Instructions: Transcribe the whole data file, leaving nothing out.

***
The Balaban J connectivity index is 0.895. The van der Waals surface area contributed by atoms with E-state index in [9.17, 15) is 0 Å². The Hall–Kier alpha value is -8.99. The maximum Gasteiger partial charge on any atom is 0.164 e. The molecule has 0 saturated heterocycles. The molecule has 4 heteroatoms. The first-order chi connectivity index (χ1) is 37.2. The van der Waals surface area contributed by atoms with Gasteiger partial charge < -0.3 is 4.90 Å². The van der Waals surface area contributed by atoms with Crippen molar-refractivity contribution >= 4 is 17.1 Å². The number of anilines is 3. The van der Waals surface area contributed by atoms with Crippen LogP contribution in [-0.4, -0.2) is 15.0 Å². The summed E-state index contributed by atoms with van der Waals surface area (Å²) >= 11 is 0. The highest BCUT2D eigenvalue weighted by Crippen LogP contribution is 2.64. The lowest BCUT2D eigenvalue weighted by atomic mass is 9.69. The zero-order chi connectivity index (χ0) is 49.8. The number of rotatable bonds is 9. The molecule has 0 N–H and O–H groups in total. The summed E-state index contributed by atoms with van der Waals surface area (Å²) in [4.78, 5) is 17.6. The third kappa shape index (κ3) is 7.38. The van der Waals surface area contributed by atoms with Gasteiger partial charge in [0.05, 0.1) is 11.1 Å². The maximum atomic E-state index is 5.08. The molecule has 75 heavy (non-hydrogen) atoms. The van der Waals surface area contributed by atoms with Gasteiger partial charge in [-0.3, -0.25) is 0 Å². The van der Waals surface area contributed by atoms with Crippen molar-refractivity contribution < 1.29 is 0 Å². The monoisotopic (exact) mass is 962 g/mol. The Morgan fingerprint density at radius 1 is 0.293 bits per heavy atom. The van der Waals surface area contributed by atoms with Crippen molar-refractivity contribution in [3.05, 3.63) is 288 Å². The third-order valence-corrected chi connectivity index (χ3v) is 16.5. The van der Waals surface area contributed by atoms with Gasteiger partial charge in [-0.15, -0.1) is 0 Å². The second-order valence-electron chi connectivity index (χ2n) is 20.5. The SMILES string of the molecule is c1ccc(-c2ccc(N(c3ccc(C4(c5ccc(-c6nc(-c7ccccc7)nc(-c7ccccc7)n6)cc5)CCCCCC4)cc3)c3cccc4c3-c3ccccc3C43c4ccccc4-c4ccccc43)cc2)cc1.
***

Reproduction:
The Balaban J connectivity index is 0.895. The van der Waals surface area contributed by atoms with E-state index in [9.17, 15) is 0 Å². The Hall–Kier alpha value is -8.99. The maximum Gasteiger partial charge on any atom is 0.164 e. The molecule has 0 saturated heterocycles. The molecule has 4 heteroatoms. The first-order chi connectivity index (χ1) is 37.2. The van der Waals surface area contributed by atoms with Gasteiger partial charge < -0.3 is 4.90 Å². The van der Waals surface area contributed by atoms with Crippen molar-refractivity contribution >= 4 is 17.1 Å². The number of anilines is 3. The van der Waals surface area contributed by atoms with Crippen LogP contribution in [-0.4, -0.2) is 15.0 Å². The summed E-state index contributed by atoms with van der Waals surface area (Å²) >= 11 is 0. The highest BCUT2D eigenvalue weighted by Crippen LogP contribution is 2.64. The lowest BCUT2D eigenvalue weighted by atomic mass is 9.69. The zero-order chi connectivity index (χ0) is 49.8. The number of rotatable bonds is 9. The molecule has 0 N–H and O–H groups in total. The summed E-state index contributed by atoms with van der Waals surface area (Å²) in [4.78, 5) is 17.6. The third kappa shape index (κ3) is 7.38. The van der Waals surface area contributed by atoms with Gasteiger partial charge in [0.05, 0.1) is 11.1 Å². The maximum atomic E-state index is 5.08. The molecule has 75 heavy (non-hydrogen) atoms. The van der Waals surface area contributed by atoms with Gasteiger partial charge in [-0.3, -0.25) is 0 Å². The van der Waals surface area contributed by atoms with Crippen molar-refractivity contribution < 1.29 is 0 Å². The monoisotopic (exact) mass is 962 g/mol. The Morgan fingerprint density at radius 1 is 0.293 bits per heavy atom. The van der Waals surface area contributed by atoms with Crippen molar-refractivity contribution in [3.05, 3.63) is 288 Å². The third-order valence-corrected chi connectivity index (χ3v) is 16.5. The van der Waals surface area contributed by atoms with Gasteiger partial charge in [-0.15, -0.1) is 0 Å². The second-order valence-electron chi connectivity index (χ2n) is 20.5. The SMILES string of the molecule is c1ccc(-c2ccc(N(c3ccc(C4(c5ccc(-c6nc(-c7ccccc7)nc(-c7ccccc7)n6)cc5)CCCCCC4)cc3)c3cccc4c3-c3ccccc3C43c4ccccc4-c4ccccc43)cc2)cc1.